Amazon's anticipated music streaming service Prime Music has made a surprise appearance tonight, arriving ahead of the company's press event next week. This follows in line with a rumor we saw surface earlier today, and brings the company toe-to-toe with some of its biggest competitors.
The music streaming service is available for Amazon Prime subscribers, and brings a slew of music aggregated into a setup that will be familiar to anyone who has used the company's video service. A quick perusal of the service shows music grouped by album, artists, and by popular playlists.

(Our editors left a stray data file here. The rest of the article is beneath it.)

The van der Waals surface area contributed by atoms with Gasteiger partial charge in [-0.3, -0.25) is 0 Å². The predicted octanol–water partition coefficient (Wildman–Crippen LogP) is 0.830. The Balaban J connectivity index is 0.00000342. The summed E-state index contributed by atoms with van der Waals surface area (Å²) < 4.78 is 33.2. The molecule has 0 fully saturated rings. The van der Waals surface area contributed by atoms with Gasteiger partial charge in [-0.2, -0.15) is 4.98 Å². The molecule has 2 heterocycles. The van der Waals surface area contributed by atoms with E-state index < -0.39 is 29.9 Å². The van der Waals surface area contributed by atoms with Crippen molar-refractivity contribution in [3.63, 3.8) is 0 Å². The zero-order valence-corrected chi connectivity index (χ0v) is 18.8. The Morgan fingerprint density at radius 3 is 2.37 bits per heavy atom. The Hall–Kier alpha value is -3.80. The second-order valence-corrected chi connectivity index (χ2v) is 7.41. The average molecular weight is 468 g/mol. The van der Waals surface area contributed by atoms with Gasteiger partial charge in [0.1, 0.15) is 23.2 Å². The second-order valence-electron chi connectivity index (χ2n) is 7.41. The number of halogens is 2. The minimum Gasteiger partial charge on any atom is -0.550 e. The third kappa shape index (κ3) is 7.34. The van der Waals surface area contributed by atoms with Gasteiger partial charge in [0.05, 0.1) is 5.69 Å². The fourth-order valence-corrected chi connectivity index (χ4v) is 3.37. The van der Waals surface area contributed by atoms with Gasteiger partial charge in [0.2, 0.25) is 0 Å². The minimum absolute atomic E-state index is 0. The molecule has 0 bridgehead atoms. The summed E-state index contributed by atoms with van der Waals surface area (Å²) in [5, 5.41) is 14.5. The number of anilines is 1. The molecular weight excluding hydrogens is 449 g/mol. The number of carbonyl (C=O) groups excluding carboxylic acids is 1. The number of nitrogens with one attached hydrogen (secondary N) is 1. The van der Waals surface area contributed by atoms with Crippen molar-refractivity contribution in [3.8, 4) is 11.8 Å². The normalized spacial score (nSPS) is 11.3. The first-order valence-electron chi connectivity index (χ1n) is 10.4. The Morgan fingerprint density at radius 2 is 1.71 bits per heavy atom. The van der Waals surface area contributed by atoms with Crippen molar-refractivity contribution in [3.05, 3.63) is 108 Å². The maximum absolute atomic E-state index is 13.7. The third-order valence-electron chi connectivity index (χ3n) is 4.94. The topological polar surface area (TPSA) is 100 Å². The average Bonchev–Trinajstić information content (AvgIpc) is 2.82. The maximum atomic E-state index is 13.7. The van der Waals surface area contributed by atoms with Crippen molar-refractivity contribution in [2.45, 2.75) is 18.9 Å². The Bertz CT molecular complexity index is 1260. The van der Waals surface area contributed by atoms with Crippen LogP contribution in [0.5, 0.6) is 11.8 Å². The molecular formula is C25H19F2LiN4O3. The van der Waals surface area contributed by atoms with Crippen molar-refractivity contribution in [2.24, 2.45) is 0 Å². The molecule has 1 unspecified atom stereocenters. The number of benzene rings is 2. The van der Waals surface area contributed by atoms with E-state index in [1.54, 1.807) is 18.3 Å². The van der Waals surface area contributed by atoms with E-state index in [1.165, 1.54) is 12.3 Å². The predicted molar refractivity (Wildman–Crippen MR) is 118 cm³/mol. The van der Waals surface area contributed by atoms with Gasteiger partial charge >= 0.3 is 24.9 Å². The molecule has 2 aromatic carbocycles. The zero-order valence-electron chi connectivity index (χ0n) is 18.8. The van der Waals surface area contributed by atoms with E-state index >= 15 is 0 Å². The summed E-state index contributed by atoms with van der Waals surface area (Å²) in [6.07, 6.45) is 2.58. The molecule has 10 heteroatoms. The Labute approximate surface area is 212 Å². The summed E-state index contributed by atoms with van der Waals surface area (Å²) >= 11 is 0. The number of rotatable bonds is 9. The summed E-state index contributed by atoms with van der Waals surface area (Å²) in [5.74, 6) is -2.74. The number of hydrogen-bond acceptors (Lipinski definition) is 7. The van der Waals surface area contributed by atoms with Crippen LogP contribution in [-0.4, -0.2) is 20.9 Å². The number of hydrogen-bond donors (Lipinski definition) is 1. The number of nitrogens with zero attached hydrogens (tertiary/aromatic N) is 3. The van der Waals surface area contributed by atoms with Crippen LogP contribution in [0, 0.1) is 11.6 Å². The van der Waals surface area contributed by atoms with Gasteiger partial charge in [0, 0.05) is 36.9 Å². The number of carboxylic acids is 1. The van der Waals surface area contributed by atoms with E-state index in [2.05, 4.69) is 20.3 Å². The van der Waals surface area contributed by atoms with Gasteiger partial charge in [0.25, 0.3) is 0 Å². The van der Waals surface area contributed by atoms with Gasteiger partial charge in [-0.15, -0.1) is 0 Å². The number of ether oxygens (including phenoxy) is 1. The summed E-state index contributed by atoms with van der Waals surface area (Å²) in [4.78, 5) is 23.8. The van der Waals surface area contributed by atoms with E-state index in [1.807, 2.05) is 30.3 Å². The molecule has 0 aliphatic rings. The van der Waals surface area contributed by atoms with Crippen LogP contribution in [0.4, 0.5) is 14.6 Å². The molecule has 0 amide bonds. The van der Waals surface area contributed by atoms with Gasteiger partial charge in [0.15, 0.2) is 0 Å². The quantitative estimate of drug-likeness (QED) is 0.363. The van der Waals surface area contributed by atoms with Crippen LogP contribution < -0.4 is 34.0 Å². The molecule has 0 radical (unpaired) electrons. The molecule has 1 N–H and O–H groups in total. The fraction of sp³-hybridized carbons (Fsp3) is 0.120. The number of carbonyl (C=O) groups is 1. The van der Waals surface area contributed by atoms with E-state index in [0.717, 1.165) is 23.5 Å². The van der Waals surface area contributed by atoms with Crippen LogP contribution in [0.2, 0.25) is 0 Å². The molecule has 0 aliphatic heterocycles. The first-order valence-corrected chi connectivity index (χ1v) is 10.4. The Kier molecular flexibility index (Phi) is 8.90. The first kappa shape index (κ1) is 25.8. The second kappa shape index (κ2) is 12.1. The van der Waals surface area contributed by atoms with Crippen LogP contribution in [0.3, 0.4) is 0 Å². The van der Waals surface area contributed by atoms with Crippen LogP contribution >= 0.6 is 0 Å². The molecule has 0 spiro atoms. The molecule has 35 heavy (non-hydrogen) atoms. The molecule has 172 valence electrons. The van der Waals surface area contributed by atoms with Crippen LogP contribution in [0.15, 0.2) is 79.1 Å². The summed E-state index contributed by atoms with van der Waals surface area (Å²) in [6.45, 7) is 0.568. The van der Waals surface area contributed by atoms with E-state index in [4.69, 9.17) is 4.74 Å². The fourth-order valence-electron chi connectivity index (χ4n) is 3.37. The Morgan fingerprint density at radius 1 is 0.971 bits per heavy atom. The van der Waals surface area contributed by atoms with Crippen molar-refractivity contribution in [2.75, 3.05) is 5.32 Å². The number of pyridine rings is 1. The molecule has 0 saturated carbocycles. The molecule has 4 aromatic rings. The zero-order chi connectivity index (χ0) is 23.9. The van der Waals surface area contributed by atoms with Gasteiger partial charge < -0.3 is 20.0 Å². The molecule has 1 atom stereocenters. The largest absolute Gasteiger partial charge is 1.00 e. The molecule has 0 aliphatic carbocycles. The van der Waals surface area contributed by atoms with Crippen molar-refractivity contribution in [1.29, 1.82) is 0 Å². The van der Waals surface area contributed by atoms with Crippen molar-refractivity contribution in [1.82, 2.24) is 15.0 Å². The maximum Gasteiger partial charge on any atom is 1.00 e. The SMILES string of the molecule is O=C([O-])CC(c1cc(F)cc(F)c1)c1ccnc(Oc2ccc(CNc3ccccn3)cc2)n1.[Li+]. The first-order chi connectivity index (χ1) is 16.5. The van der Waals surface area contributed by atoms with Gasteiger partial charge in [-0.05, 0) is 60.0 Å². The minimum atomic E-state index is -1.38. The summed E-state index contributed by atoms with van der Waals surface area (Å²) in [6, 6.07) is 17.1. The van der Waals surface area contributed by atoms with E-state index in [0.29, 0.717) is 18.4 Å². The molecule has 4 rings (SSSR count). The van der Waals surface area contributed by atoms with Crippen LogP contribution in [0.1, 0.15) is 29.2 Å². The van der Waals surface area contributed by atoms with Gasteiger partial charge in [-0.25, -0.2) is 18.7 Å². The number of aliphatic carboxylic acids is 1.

According to the service, there are over one million tracks available, of which many have been assembled into "hundreds of playlists". Says Amazon, users have no playback restrictions, with users being able to skip however many songs they'd like. Music can also be downloaded to a device for listening when offline.
Streaming music involves going to the album's page, where Prime subscribers can then select "Add to Library." Clicking the button shuttles the album to one's Music Library, where it can be streamed or downloaded. The Library itself is similar in design to Google Music, with a play bar at the bottom, menu on the left, and the digital goods in the center of the screen.
SOURCE: Amazon Prime